Vermont Working To Detect The Emerald Ash Borer

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(Host) Agriculture officials are ramping up efforts to detect the emerald ash borer and, if possible, keep it out of the Green Mountain State.

The invasive insect and its larvae have destroyed tens of millions of ash trees in the eastern U.S. and Canada. It hasn’t been reported yet in Vermont, but as VPR’s Susan Keese reports, it’s moving closer.

(Keese) Those long, triangular purple things hanging in the trees again this spring look like lost kites. But they’re actually traps, designed to lure emerald ash borers – if any have made it to Vermont, yet.

Research suggests the insects are attracted to purple.

The pests are now in 15 states and have been detected south of Montreal and in eastern New York, and officials want to know if they’ve migrated to Vermont.

Research suggests the insects are attracted to purple.

Sharon Lucik is with the U.S. Agriculture Department. She says the traps contain an ash-like oil that lures the bugs, and a sticky, nontoxic glue to keep them in the traps.

(Lucik) "What our hope is if the beetle is in the area it will come to that trap. And then when we go to the location we will have an indication that emerald ash borer is in that particular area."

(Keese) Lucik says it’s not the insect, but its larva that kills ash trees by boring into the bark and disrupting the flow of nutrients and water up and down its trunk.

Scientists believe the ash borer came to North America from Asia, in wood-based packing material.

Lucik says even though the ash borer can fly, it’s probably spread in wood products, and especially firewood brought in to camp grounds or seasonal homes.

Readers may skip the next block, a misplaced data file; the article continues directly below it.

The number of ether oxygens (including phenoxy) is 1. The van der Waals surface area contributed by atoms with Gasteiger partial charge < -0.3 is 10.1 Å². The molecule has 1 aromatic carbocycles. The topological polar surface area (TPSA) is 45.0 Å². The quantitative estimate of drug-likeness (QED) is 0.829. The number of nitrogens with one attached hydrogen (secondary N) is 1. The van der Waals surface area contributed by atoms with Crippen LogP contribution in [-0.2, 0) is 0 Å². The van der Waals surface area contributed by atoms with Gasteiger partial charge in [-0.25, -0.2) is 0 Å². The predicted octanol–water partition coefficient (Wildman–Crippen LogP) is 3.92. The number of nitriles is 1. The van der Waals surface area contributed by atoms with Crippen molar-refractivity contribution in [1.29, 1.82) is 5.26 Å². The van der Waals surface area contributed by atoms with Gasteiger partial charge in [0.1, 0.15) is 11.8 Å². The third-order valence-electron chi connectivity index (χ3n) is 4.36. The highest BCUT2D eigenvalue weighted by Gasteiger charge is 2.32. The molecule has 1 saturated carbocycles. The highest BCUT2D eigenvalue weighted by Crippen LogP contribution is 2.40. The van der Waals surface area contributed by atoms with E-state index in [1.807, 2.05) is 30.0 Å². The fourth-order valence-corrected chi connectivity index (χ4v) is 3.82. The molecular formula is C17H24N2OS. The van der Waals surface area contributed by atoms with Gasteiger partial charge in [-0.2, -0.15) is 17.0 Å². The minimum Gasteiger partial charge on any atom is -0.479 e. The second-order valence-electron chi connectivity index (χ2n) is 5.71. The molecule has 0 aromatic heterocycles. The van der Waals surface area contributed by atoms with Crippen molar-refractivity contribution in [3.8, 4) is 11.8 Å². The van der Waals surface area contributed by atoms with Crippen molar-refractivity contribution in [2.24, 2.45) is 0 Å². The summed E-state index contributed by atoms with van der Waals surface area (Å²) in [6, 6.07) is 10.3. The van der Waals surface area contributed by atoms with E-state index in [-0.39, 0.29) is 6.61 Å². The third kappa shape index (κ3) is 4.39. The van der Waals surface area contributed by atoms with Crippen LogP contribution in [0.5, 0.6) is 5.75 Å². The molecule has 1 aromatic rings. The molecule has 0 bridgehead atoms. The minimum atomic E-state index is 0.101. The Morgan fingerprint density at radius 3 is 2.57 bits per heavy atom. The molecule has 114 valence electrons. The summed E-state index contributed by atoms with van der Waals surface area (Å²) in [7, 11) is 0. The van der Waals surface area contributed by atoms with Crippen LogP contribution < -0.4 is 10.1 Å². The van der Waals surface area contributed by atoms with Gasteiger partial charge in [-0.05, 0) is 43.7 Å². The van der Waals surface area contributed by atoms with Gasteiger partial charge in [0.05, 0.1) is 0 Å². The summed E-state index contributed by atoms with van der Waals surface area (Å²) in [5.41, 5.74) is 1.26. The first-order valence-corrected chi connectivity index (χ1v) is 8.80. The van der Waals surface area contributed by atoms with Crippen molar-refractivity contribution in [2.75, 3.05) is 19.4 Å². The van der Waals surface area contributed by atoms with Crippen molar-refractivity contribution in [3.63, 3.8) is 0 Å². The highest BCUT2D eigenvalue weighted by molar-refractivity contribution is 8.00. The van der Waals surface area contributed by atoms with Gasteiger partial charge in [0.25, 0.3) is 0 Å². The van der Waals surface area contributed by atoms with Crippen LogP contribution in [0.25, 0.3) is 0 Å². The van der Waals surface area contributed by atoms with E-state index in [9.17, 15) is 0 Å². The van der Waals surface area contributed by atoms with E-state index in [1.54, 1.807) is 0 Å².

(Lucik) "The big takeaway message is don’t move firewood. If people would stop moving firewood that would certainly give us an opportunity to find some tools that may work against the emerald ash borer beetle."

(Keese) Scientists have not succeeded yet in stopping the beetles where they’ve taken hold.

But Jim Esden of the Vermont Department of Forests says researchers are looking into parasites, including wasps, that might combat the pests.

(Esden) "In order to give all that work time to perhaps come up with an answer, we need to encourage people to help us slow the spread by not buying nursery stock from the area that’s infested, by not moving firewood, and by being very vigilant in watching our own trees."

(Keese) Esden says scientists are also collecting ash seeds, to save for future replanting, in case the answer doesn’t come in time.

For VPR News, I’m Susan Keese in Manchester.

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